set user id for service ?

Scott James Remnant scott at
Fri Sep 15 11:30:39 PDT 2006

On Fri, 2006-09-15 at 13:06 -0400, David Zeuthen wrote:

> On Fri, 2006-09-15 at 11:27 -0400, Havoc Pennington wrote:
> > Here's a big macro question for you. Have you read the "upstart" docs? I 
> > think to the extent dbus launches system daemons it overlaps with the 
> > primary purpose of upstart, and to the extent upstart sends increasingly 
> > complex events and works as an IPC system, it overlaps with the primary 
> > purpose of dbus. 
> Right. I'm slightly concerned too reading the upstart docs, two items
> spring to mind. The first one is kinda off-topic for D-Bus list, but it
> may say something about differences in where we're coming from...
> >From
> > Orli owns an iPod and uses a popular piece of software to download
> > podcasts onto it. He currently has to start the software when he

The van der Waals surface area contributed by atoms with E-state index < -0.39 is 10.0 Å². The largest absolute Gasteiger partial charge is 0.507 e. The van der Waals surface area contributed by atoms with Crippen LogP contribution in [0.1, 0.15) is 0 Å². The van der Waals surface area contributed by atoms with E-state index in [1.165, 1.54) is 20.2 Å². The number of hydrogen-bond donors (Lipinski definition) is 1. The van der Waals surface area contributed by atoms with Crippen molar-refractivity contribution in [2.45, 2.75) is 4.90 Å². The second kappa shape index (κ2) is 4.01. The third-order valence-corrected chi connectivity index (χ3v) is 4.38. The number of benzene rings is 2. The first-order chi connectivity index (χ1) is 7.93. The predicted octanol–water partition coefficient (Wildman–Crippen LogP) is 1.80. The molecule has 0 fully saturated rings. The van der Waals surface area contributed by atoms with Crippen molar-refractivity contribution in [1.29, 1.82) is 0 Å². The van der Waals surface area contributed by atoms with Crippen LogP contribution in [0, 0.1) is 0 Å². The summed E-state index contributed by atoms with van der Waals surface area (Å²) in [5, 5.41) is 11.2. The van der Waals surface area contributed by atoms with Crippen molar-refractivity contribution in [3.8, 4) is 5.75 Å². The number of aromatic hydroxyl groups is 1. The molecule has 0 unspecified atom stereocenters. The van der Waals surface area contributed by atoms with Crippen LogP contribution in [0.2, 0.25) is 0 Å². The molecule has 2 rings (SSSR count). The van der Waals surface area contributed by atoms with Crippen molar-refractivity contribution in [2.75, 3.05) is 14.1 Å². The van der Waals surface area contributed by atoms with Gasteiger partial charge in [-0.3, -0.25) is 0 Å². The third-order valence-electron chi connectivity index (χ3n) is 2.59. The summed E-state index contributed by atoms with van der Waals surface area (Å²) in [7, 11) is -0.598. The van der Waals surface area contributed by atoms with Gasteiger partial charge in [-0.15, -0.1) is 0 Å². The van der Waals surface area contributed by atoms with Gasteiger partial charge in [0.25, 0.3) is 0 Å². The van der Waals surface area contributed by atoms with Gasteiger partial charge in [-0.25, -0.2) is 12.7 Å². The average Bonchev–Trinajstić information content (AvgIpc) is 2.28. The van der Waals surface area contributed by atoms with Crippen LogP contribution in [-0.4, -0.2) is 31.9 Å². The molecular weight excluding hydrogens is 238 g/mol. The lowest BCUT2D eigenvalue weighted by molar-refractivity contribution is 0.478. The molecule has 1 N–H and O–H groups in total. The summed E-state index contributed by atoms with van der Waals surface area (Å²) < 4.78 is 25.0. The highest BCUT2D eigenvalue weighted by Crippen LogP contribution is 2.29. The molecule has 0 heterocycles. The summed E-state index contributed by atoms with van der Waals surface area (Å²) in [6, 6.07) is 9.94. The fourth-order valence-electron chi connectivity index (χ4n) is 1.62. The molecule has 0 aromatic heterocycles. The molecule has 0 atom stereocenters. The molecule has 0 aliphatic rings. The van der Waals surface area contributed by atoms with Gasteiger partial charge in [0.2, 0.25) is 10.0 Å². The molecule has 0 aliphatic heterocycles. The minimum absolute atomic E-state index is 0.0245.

> > plugs his iPod in, and remember to stop it afterwards. He would
> > rather the system started and stopped the software automatically
> > based on the presence of his iPod. (maybe edgy+1)
> Not sure this is thought out. First of all g-v-m already does this, or
> least it should. Second, you really want the desktop bits to trigger
> this behavior as it needs to read the user's preferences. Third, for the
> use case of doing this when Orli is not logged in, the idea is to run
> desktop policy daemons (such as g-v-m, g-p-m, NetworkManager) when no
> one is logged in (probably as user nobody) and terminate them when the
> user logs in. 
The iPod is probably mostly a bad example, which is what you get when
other people write your use cases for you ;)  Most of the things you'd
want to do with an iPod are likely to be handled from the desktop and a
user's session.

The only time this happens to be relevant is when you're dealing with a
podcastd daemon that is written by someone who thinks as root, so it's
run as an ordinary UNIX service, etc.

Better examples are running services only when a network interface is
up, or running HPLIP only while an HP printer is connected, and so on.

The "desktop policy daemon" idea doesn't seem well thought out to me,
what happens if two users log in?